‘Listen to our thoughts’
: counter-conduct, genealogy and the politics of democratic dissent

Student thesis: Doctoral ThesisDoctor of Philosophy


Michel Foucault’s historical studies of sovereignty, subjectivity and government represent some of the most important contributions to contemporary critical theory. Through an analytic of war, Foucault’s genealogical method reveals the violence written into the constitution of the modern nation-state and uncovers the relations of power embedded in the recognition of citizenship. But whilst these Foucauldian genealogies offer an insightful critique of Enlightenment political reason and the autonomous subject, the question emerges: what is left for those individuals outside of the academy, on the streets – struggling for rights, demanding equality and justice, and asserting themselves as democratic citizens? By employing discourses integral to the operation of modern government, these acts of courage might be interpreted as inadvertently bolstering relations of domination and subjectification. Motivated by empirical insights gained during the 2014 Umbrella Movement protests in Hong Kong – where protesters claimed rights, demanded rule of law and asserted themselves as responsible citizens – this thesis seeks to rethink a Foucauldian analysis of democratic dissent via Foucault’s notion of ‘counter-conduct.’ This concept embodies resistance to governmentality and represents an emerging trend in governmentality studies and protest research. However, this thesis argues that counter-conduct research has thus far failed to acknowledge the significance of the concept as part of a historical genealogical method. This methodological drift has important political implications, leading to the structural reification of liberal government in ways that dampen political agency and foreclose the radical and creative potential immanent to discourses of rights, law and citizenship. Rehabilitating counter-conduct as part of a dynamic genealogical method, one that emphasises struggle and contingency, this thesis innovates a Foucauldian analysis of democratic dissent in dialogue with the struggle in Hong Kong. Exploring an ‘effective history’ of Hong Kong, this analysis unpacks the political and ethical content within discourses of rights, rule of law and citizenship, and excavates a history of struggle within the strategic field of government. This genealogy provides the lens through which to reconsider the contemporary struggle in Hong Kong in terms of creative counter-conduct, as a tactical and immanent critique. Throughout, this analysis argues that Foucault had a more ambivalent relationship to the politics of right, law and citizenship than is implied by his genealogies. This thesis also enters into a dialogue with the democratic politics of Jacques Rancière, suggesting an egalitarian ethos at work in Foucault’s approach to critique.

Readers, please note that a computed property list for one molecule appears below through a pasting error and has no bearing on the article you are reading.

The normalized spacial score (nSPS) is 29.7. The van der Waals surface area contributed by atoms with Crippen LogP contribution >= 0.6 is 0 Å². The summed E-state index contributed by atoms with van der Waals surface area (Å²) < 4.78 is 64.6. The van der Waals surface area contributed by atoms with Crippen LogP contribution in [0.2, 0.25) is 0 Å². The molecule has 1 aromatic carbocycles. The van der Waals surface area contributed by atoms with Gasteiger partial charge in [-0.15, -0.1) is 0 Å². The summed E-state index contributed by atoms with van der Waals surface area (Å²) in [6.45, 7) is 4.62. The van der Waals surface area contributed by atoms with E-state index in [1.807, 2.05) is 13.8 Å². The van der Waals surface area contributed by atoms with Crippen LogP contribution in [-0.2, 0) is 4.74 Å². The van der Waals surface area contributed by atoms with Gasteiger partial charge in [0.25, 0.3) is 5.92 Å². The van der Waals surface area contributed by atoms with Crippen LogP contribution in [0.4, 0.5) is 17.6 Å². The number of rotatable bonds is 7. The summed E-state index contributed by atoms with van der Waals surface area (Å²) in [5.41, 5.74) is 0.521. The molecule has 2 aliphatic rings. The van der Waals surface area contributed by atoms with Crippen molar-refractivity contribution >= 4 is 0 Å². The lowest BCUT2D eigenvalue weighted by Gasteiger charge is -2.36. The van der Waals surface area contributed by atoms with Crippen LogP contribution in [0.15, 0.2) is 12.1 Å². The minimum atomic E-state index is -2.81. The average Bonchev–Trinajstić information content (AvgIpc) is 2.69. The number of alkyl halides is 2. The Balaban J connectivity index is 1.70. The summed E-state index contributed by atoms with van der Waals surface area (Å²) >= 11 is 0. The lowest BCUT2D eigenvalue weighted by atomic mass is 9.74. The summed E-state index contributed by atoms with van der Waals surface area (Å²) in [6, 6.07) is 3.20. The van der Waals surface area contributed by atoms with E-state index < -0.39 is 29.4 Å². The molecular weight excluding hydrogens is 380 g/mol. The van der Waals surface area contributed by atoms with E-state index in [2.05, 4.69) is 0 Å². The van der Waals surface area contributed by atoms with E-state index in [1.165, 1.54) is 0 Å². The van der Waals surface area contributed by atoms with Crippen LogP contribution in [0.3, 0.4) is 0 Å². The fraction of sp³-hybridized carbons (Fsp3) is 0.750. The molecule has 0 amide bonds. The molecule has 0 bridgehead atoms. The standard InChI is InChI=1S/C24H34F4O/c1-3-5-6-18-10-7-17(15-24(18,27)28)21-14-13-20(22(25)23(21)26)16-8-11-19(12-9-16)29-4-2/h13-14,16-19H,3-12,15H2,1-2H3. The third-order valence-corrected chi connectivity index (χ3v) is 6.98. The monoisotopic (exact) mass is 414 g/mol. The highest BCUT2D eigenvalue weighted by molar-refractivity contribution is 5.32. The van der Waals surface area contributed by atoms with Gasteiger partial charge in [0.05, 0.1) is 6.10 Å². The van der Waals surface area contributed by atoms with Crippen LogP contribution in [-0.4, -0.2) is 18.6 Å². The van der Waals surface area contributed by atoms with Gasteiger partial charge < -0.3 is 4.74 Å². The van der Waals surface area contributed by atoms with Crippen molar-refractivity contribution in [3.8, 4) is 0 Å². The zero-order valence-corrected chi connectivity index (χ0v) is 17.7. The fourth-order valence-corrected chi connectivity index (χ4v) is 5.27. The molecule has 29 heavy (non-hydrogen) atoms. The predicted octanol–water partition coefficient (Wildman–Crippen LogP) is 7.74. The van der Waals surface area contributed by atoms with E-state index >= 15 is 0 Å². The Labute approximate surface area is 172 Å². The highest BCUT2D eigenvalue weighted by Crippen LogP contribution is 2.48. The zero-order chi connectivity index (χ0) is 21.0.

Date of Award12 Dec 2016
Original languageEnglish
Awarding Institution
  • King's College London
SupervisorNeville Bolt (Supervisor) & David Betz (Supervisor)

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